For his part, Bentzin reiterated his message of weak leadership from Barrientos, noting that Barrientos had been passed over for committee chairmanships 35 times and mentioning Texas Monthly’s designation of Barrientos on its list of Worst Legislators in 1995. And from a crowd that had probably heard a lot about school finance, Bentzin’s promise to veto a state income tax did not win the wild applause it might have earned him anywhere else.

Baxter attacks on Kitchen more pointed

Democratic Rep. Ann Kitchen and her Republican opponent Todd Baxter are both optimistic that there is a realistic chance to change the “Robin Hood” system of school finance in the next legislature.

Kitchen told the group in her introduction that one of the main issues this next session would be school finance. She said she is committed to fixing the problem, and the way to do that is with a long-term overhaul. Kitchen listed some of the recommendations she made to the Joint Select Committee, which include: • Updating the cost of education index; • Creating an automatic cost of living adjustment; • Increasing weights for the compensatory education basic allotment for the gifted and talented; and • Commissioning an independent study by national experts to review funding adequacy.

She said the state needs $2.1 billion to accomplish this.

Baxter also said an overhaul to current school financing was necessary. He said a short-term solution would be to update the cost of education index and to raise cost of living counts. But he added that the recapture from school districts needs to be frozen immediately. He said if he had been in the legislature last year he would have filed a bill to update the school finance system. He said, “No one else at this table did.”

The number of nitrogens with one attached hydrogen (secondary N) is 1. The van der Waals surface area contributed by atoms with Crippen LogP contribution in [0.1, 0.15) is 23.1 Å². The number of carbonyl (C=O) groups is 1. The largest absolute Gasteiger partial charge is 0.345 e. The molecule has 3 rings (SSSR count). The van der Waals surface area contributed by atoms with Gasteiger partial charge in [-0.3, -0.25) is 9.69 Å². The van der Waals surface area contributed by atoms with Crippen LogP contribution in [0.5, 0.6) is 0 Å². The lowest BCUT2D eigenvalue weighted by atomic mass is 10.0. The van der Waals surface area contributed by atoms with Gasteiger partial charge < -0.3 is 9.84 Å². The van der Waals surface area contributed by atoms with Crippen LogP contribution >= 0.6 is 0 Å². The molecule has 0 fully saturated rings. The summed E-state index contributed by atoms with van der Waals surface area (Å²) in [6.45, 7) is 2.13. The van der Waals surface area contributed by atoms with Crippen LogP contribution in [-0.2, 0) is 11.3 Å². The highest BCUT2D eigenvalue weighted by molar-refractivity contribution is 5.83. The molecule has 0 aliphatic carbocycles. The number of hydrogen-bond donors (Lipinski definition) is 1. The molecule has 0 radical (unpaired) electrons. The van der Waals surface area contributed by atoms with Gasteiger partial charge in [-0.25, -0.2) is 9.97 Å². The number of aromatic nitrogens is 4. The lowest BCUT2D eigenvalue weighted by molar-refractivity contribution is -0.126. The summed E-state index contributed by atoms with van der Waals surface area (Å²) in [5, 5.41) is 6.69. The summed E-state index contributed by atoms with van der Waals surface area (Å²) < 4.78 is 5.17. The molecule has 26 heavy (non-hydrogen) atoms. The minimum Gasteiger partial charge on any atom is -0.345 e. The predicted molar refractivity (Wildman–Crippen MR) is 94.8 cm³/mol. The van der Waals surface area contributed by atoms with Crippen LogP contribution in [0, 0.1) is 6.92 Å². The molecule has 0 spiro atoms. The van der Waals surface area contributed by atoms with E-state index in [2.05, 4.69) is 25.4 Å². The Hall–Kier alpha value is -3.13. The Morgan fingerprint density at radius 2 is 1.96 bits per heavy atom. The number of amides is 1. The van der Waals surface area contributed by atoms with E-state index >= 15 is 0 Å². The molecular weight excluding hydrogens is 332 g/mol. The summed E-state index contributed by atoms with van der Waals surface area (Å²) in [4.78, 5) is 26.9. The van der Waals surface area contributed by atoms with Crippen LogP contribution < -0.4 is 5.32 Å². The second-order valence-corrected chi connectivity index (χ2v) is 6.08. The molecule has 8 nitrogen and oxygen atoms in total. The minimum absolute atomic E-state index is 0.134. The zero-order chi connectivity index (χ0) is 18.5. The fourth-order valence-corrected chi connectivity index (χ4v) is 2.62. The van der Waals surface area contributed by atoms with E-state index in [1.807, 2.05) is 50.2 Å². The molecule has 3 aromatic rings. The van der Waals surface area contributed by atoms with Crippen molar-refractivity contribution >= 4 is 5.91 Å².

In an effort to connect to the newly created District 48, both candidates talked about how they have worked with that community. Kitchen said she worked with the Eanes school district during the last session to pass a bill which allows school districts to buy new school buses. Baxter told the group he had already served the district as a county commissioner and referred to his campaign material, which lists endorsements from six of the seven Eanes ISD trustees.

Kitchen stressed that citizens need “smart, experienced leaders who have creative answers and experience, and a proven record of success.”